The Data Age

Big Data and Living in an Age of Data

The Data Age - Big Data and Living in an Age of Data

Ecommerce in Russia

By Edward Chenard:  Author, Speaker and thought leader in big data and personalization

 

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I just returned from a trip to Russia where I spent just over a week in Moscow and St. Petersburg.  This was my first trip to Russia and it was an educational experience.  It is always good, in my opinion, to get out of one’s comfort zone and learn how others do things.  My experience in Russia helped me to see how others are using technology to conduct ecommerce.

 

Consumers Are Innovating Not Companies:

The first thing I noticed is that in Russia, the consumer is the driver in a lot of ways.  You can forget about advanced big data or personalization, it wasn’t happening.  There was still a sense of the old mentality of make money and focus only on that.  You paid for everything!  You could walk around town and still find places that will charge you to use the toilet.  That’s because a sense of making customers happy is still not there for a lot of places.

 

As a result of the lack of focus on consumers, the consumers are doing the work to satisfy themselves.  Many have smartphones and use them to get what they want to augment the experience.  In fact I noticed that people really didn’t expect much out of merchants.  I remember one of my experiences where a guy was too busy to answer my questions.  I was the only one in the store and I used my phone to look up the price and make a decision that his prices were too expensive.  If he had engaged me, his odds of making the sale would have been better.  This lack of service means the relationship between the consumer and the company is a poor one at best.  The consumers treat the merchants as commodities.  However, when I did get great service, it was noticed by the Russians and they commented on the great service and wanted it as well.  So there is clearly an appetite for it.

 

 

Mobile First

People certainly have PC’s and laptops but the use of mobile was much stronger than in the US.  Tablets and smartphones were everywhere.  In fact the craze for man purses in Russia I think is fueled mainly by men wanting to bring their tablets with them wherever they go and needed a case that isn’t too big to carry the tablets around.  Also, free wifi is everywhere in Russia, so it makes it easy for people to jump on their mobile device and start shopping.  I for one had no trouble finding wifi to connect to.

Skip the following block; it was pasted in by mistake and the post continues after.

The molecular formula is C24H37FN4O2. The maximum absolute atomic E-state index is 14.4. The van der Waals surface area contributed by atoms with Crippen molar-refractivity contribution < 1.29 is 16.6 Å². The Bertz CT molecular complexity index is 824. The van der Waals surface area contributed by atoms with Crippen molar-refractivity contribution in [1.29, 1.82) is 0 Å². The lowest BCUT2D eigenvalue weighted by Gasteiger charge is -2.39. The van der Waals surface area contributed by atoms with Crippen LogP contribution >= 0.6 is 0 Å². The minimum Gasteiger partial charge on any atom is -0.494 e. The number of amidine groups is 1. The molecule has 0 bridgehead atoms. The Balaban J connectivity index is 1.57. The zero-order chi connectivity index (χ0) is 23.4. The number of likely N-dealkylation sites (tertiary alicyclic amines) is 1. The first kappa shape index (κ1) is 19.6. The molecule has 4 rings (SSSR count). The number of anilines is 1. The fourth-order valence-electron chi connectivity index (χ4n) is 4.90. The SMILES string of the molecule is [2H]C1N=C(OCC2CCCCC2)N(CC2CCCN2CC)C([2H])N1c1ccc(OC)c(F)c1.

Another reason for mobile first is the traffic.  Many people use public transportation to get around.  Unlike in many cities in Europe and the US, getting around was a task.  In St Petersburg, I was in a hotel outside the city center.  I had to walk a good 15-20 to get to the bus stop.  Now imagine it is January, do you really want to walk in that?  I wouldn’t.  Where as here in the US, I have easy access to home.  In Russia, the mobile device becomes the primary device because of that lack of easy access to go home.  If you have to take three subway trains to get home, it becomes a task.  I was told that Russians will leave home for a long time because it is a hassle to go home and do short trips.  And for those with a car, parking was not easy.  I often found people getting towed or parking on the side walk.  So this means that the mobile device becomes the primary tool for most Russians in these two cities.

 

Lack of Engagement

Most sites in Russia lack any real engagement for customers.  Thus there wasn’t any real need for big data or personalization.  However, that’s mainly a disconnect between the business and its consumers.  I went to two high end malls in Moscow, Gum and Tsum, the kind of places where you spend $500+ on a scarf.  I would expect a rich web experience to go along with them but no.  Gum didn’t even have wifi.  Such a waste of an opportunity.  If someone is willing to spend that kind of money on a scarf, give them a rich experience both online and offline.

 

Overall, I think Russia is a great opportunity for companies that want to have a rich web presence and engaging experience for customers.  The consumers want it and the tools are already all in place.  Give the people what they want.  Because most companies are not giving the consumers what they want, any company in Russia that does, will enjoy great market acceptance.

 

 

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Category: Big Data, Business

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